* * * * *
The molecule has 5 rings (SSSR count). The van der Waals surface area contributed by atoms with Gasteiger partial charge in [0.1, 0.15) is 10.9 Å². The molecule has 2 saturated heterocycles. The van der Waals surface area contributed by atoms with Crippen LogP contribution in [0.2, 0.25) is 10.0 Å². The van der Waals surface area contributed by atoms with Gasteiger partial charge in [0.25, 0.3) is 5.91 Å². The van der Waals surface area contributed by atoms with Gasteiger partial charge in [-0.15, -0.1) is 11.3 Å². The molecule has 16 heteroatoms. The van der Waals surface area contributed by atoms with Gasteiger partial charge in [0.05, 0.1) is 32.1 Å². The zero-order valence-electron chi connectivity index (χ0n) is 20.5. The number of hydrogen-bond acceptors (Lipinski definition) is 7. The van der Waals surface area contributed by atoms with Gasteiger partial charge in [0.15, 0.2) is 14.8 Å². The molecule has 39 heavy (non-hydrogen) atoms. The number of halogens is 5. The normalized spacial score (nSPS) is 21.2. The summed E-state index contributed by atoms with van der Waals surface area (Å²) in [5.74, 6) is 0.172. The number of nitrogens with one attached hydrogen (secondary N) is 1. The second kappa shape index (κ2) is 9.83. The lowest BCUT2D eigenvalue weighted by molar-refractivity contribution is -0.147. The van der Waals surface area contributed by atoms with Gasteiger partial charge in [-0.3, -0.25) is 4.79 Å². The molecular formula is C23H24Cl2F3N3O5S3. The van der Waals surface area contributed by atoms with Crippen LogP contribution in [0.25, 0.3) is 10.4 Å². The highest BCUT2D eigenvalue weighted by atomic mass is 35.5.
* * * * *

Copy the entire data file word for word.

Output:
The molecule has 5 rings (SSSR count). The van der Waals surface area contributed by atoms with Gasteiger partial charge in [0.1, 0.15) is 10.9 Å². The molecule has 2 saturated heterocycles. The van der Waals surface area contributed by atoms with Crippen LogP contribution in [0.2, 0.25) is 10.0 Å². The van der Waals surface area contributed by atoms with Gasteiger partial charge in [0.25, 0.3) is 5.91 Å². The van der Waals surface area contributed by atoms with Gasteiger partial charge in [-0.15, -0.1) is 11.3 Å². The molecule has 16 heteroatoms. The van der Waals surface area contributed by atoms with Gasteiger partial charge in [0.05, 0.1) is 32.1 Å². The zero-order valence-electron chi connectivity index (χ0n) is 20.5. The number of hydrogen-bond acceptors (Lipinski definition) is 7. The van der Waals surface area contributed by atoms with Gasteiger partial charge in [0.15, 0.2) is 14.8 Å². The molecule has 39 heavy (non-hydrogen) atoms. The number of halogens is 5. The normalized spacial score (nSPS) is 21.2. The summed E-state index contributed by atoms with van der Waals surface area (Å²) in [5.74, 6) is 0.172. The number of nitrogens with one attached hydrogen (secondary N) is 1. The second kappa shape index (κ2) is 9.83. The lowest BCUT2D eigenvalue weighted by molar-refractivity contribution is -0.147. The van der Waals surface area contributed by atoms with Gasteiger partial charge in [-0.3, -0.25) is 4.79 Å². The molecular formula is C23H24Cl2F3N3O5S3. The van der Waals surface area contributed by atoms with Crippen LogP contribution in [0.25, 0.3) is 10.4 Å². The highest BCUT2D eigenvalue weighted by atomic mass is 35.5.